7 Insane Things You Didn't Know About the Black Dahlia Murder
Elizabeth Short's Mugshot (www.laurajames.com)
Whether you're a hardcore crime fanatic or just your average Jane with a penchant for the macabre (hey, no judgement), you've surely heard of Elizabeth Short, A.K.A. "The Black Dahlia." You probably know how she was found: naked, bloodless, posed like a mannequin, and cut in half, wearing a "Glasgow smile." That alone is crazy. Here's where it gets crazier.
Mrs. Betty Bersinger, the woman who discovered Short's body (Los Angeles Herald Examiner Photos Collection via the Los Angeles Public Library)
Women Were First On The Case
In the early hours of January 15, 1947, Mrs. Betty Bersinger was walking with her three-year old daughter when she found Elizabeth Short's body in a vacant lot in Leimert Park, Los Angeles. She initially thought it was a mannequin due to its pose and pallor. (You know how you find mannequins in fields sometimes.) When she realized she was looking at a corpse, she immediately telephoned the police.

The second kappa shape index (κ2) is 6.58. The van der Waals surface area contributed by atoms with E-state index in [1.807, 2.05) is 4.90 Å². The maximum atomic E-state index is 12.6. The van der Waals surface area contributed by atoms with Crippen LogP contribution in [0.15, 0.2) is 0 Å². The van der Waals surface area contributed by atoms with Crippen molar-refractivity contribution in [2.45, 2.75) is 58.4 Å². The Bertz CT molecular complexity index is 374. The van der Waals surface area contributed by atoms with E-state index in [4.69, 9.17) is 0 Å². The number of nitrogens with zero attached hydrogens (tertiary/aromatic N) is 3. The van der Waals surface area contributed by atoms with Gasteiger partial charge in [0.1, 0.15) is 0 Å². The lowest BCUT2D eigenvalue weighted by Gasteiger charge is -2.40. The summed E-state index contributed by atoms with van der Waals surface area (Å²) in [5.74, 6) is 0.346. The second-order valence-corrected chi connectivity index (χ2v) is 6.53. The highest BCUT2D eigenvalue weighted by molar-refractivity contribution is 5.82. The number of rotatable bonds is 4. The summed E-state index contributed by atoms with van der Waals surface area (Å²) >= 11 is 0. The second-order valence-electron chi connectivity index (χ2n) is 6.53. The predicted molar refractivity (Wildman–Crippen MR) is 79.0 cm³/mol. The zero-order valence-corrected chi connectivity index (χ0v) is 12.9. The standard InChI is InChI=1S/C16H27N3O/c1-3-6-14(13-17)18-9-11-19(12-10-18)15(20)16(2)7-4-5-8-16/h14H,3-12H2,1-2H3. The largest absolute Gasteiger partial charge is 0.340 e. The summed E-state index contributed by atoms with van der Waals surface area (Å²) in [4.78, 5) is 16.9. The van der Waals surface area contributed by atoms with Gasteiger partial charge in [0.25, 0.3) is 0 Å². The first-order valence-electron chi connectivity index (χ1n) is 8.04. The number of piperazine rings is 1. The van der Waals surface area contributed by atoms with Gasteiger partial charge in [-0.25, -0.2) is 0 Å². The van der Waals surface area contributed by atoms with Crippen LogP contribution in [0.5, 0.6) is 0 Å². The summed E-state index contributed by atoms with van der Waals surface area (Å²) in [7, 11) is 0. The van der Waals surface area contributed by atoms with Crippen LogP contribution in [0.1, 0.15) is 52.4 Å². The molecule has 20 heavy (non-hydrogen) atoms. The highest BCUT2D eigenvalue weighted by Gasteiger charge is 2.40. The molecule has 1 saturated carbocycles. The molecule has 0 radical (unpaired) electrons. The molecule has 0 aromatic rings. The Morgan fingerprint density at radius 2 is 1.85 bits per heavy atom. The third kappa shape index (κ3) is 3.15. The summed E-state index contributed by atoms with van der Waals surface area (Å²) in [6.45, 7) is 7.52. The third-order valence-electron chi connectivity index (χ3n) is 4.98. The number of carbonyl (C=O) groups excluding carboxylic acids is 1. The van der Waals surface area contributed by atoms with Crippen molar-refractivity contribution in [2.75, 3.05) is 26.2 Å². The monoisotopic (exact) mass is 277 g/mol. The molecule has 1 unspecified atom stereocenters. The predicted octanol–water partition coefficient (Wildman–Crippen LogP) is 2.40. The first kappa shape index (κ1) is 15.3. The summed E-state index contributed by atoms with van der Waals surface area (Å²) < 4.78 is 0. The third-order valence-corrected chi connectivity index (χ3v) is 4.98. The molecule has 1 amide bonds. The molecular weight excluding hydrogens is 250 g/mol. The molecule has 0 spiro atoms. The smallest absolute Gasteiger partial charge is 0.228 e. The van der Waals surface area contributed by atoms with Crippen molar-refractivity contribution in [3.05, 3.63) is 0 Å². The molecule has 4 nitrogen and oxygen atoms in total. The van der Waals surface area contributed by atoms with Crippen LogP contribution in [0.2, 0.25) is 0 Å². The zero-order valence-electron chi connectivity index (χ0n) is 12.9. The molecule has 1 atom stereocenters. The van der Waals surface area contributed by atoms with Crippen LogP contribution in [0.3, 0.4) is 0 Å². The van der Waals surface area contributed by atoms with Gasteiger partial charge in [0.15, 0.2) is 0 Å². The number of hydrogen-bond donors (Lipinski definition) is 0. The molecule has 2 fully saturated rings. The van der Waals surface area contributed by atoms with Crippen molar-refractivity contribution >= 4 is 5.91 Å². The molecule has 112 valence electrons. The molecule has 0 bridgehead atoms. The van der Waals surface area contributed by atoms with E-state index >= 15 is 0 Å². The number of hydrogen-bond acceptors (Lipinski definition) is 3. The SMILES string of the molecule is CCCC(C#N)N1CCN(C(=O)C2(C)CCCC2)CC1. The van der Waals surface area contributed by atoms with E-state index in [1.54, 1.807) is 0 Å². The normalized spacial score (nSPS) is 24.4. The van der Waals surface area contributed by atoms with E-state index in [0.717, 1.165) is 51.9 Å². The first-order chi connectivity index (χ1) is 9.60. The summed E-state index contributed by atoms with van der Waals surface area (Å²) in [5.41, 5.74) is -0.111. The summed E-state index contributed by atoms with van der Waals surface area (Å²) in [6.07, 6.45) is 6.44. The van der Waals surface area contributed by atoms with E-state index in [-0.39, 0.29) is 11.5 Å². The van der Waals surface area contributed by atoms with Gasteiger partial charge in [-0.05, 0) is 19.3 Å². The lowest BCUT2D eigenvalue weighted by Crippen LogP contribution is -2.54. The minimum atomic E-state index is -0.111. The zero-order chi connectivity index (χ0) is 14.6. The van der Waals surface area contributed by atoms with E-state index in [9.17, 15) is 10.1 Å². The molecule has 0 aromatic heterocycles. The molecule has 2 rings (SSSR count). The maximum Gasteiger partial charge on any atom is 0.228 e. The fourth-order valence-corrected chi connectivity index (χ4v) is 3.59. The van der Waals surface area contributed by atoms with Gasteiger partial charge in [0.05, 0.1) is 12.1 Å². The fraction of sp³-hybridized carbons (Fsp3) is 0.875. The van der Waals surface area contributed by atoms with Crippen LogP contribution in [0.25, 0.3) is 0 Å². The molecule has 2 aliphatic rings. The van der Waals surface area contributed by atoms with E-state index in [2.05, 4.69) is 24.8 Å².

The first reporter to arrive was Agness Underwood with the Los Angeles Herald-Express, also known for her interview with Amelia Earhart. Despite her capable background, Underwood was abruptly taken from the case not once but twice and promoted to editor of the paper's city desk to keep her happy. The reporters who came after her ... did not help the situation.
From left to right Adrian West, Short’s brother-in-law; Mrs. Phoebe Short, mother; and Mrs. Virginia West, sister (Los Angeles Herald Examiner Photos Collection via the Los Angeles Public Library digital archives)
Reporters Tricked Short's Mother
Elizabeth Short's horrific murder so electrified the press that they decided not only to question the locals but to reach out to Short's family in Massachusetts. Reporters from the Los Angeles Examiner, rather than telling Mrs. Short about the tragedy, told her Elizabeth had won a beauty contest in order to get information about her life. Imagine Mrs. Short's despair when she found out that her daughter had been killed right after receiving such an honor.